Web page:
JUNE 2022: LOCAL HISTORY - Memories of Downend in the 1950s
AS we celebrate the Queen’s Platinum Jubilee, local voluntary group CHAP, the Community History and Arts Project, is finding out what was happening in Downend and Emersons Green all those years ago in the decade of the Coronation.
Local people have already shared some amazing memories.
Diane was a teenager at school in 1957 when she and her friend Jenny were called into the headmistress’s office and told that an aeroplane – the Britannia – had crashed near to their homes in Downend. They were given permission to phone home to check that all was well and to do this, they had to go out of school and find the nearest phone box. Her mum had heard both the plane flying very low and the crash, but thankfully none of their relatives were harmed. Diane notes how amazing it was that the pilot managed to avoid landing on any houses, since the area was relatively tiny.
Clarissa reflects on how social attitudes have changed since the 1950s, as everything was about appearances – you had to wear the right clothes, go to church, be seen to do the right thing. She remembers attending Christ Church in her best clothes, including lace gloves and a hat. After her father died, her mother was told that she must need a man and received a few ‘offers’ from local upstanding men. However, she chose not to remarry. Clarissa and her mum became very independent, and turned their hands to any house maintenance that needed doing. She thinks that times are better now than back then, when everyone was so judgemental, and if you were different in any way you were not accepted.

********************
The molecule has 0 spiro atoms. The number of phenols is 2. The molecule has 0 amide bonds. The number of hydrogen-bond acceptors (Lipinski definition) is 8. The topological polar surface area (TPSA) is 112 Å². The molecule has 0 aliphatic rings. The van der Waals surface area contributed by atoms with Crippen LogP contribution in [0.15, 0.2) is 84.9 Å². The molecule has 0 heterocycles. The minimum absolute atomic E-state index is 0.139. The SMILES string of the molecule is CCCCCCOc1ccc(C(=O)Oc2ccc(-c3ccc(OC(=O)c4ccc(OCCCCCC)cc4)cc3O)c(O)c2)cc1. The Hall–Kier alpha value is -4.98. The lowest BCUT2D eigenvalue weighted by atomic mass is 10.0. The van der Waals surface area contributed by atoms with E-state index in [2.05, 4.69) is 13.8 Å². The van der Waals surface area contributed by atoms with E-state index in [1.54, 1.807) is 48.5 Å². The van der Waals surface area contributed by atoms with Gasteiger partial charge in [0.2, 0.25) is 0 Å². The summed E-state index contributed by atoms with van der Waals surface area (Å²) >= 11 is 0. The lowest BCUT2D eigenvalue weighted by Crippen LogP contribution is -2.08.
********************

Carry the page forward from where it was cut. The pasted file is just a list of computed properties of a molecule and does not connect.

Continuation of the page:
Barb describes the shops in Downend village back then – at least three banks and the ‘flower bank’ on the corner. There was the Downend Drapery, Masons the butchers, a lovely ironmonger down one side and on the opposite side, Youngs the newsagent. There was also Horsemans, a TV and radio rental shop, Brittons, two greengrocers. The Downend Press and a garage stood on the corner of Cleeve Hill, with a bench outside on the corner where teenagers would meet their friends at the weekend. The Enterprise Hall was where the Co-Op car park is now. She used to go to a youth club there before it moved to West Park Road.
Jennifer recounts moving into one of the first of the new houses in Bromley Heath Road, built by Doug Leonard, in 1953. From the back room, her family could see Friesian cows grazing the fields, where eventually more houses and the Sandringham pub were built. She recalls that a brightly-coloured macaw used to watch passers-by from its perch outside a cottage in Cleeve Wood Road, and that there was a dairy in Downend village. This was spotlessly clean and run by two sisters, who made and sold the most wonderful clotted cream with a thick creamy crust – delicious!
Please keep sending your words and images of our local area in the 1950s for CHAP to share, by contacting us via email at firstname.lastname@example.org or by letter at CHAP, 49 Overnhill Road, Downend, Bristol, BS16 5DS.
CHAP will also have a stall at the Queen’s Platinum Jubilee celebration in Page Park on June 4.
The CHAP web page about the 1950s is at downendchap.org/Downend-1950s
CHAP is a not-for-profit voluntary organisation, established in 2018, that aims to produce a community history resource and encourage the local community to take part in all its activities.